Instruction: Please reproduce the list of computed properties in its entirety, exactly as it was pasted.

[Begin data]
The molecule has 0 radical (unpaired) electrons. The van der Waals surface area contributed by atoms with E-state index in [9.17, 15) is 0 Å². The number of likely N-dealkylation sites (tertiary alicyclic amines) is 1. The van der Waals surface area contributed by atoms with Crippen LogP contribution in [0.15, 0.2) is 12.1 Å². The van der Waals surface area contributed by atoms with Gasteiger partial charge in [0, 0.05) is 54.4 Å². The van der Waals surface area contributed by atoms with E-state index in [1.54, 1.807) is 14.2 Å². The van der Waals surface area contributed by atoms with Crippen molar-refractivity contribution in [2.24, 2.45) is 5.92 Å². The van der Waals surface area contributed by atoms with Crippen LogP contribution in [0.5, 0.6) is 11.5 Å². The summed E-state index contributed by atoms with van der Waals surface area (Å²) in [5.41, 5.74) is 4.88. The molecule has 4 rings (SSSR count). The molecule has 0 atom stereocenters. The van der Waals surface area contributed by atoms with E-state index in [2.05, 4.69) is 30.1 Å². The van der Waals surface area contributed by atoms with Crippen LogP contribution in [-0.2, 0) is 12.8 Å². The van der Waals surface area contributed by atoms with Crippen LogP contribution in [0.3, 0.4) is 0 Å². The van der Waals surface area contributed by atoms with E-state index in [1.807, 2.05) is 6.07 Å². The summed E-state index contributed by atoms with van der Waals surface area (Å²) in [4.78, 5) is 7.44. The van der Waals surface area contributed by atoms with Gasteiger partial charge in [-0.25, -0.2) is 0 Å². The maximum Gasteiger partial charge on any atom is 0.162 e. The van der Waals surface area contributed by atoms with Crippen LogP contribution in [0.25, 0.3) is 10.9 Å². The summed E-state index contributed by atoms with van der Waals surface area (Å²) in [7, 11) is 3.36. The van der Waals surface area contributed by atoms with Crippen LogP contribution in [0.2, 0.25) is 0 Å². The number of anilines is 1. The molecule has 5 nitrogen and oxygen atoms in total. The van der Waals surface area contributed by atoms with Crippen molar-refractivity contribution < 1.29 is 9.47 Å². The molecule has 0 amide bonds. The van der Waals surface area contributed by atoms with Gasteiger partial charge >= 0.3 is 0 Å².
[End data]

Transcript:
The molecule has 0 radical (unpaired) electrons. The van der Waals surface area contributed by atoms with E-state index in [9.17, 15) is 0 Å². The number of likely N-dealkylation sites (tertiary alicyclic amines) is 1. The van der Waals surface area contributed by atoms with Crippen LogP contribution in [0.15, 0.2) is 12.1 Å². The van der Waals surface area contributed by atoms with Gasteiger partial charge in [0, 0.05) is 54.4 Å². The van der Waals surface area contributed by atoms with E-state index in [1.54, 1.807) is 14.2 Å². The van der Waals surface area contributed by atoms with Crippen molar-refractivity contribution in [2.24, 2.45) is 5.92 Å². The van der Waals surface area contributed by atoms with Crippen LogP contribution in [0.5, 0.6) is 11.5 Å². The summed E-state index contributed by atoms with van der Waals surface area (Å²) in [5.41, 5.74) is 4.88. The molecule has 4 rings (SSSR count). The molecule has 0 atom stereocenters. The van der Waals surface area contributed by atoms with E-state index in [2.05, 4.69) is 30.1 Å². The van der Waals surface area contributed by atoms with Crippen LogP contribution in [-0.2, 0) is 12.8 Å². The van der Waals surface area contributed by atoms with Crippen LogP contribution in [0.3, 0.4) is 0 Å². The van der Waals surface area contributed by atoms with E-state index in [1.807, 2.05) is 6.07 Å². The summed E-state index contributed by atoms with van der Waals surface area (Å²) in [4.78, 5) is 7.44. The van der Waals surface area contributed by atoms with Gasteiger partial charge in [-0.25, -0.2) is 0 Å². The maximum Gasteiger partial charge on any atom is 0.162 e. The van der Waals surface area contributed by atoms with Crippen LogP contribution in [0.25, 0.3) is 10.9 Å². The summed E-state index contributed by atoms with van der Waals surface area (Å²) in [7, 11) is 3.36. The van der Waals surface area contributed by atoms with Crippen LogP contribution in [0.2, 0.25) is 0 Å². The number of anilines is 1. The molecule has 5 nitrogen and oxygen atoms in total. The van der Waals surface area contributed by atoms with Crippen molar-refractivity contribution < 1.29 is 9.47 Å². The molecule has 0 amide bonds. The van der Waals surface area contributed by atoms with Gasteiger partial charge >= 0.3 is 0 Å².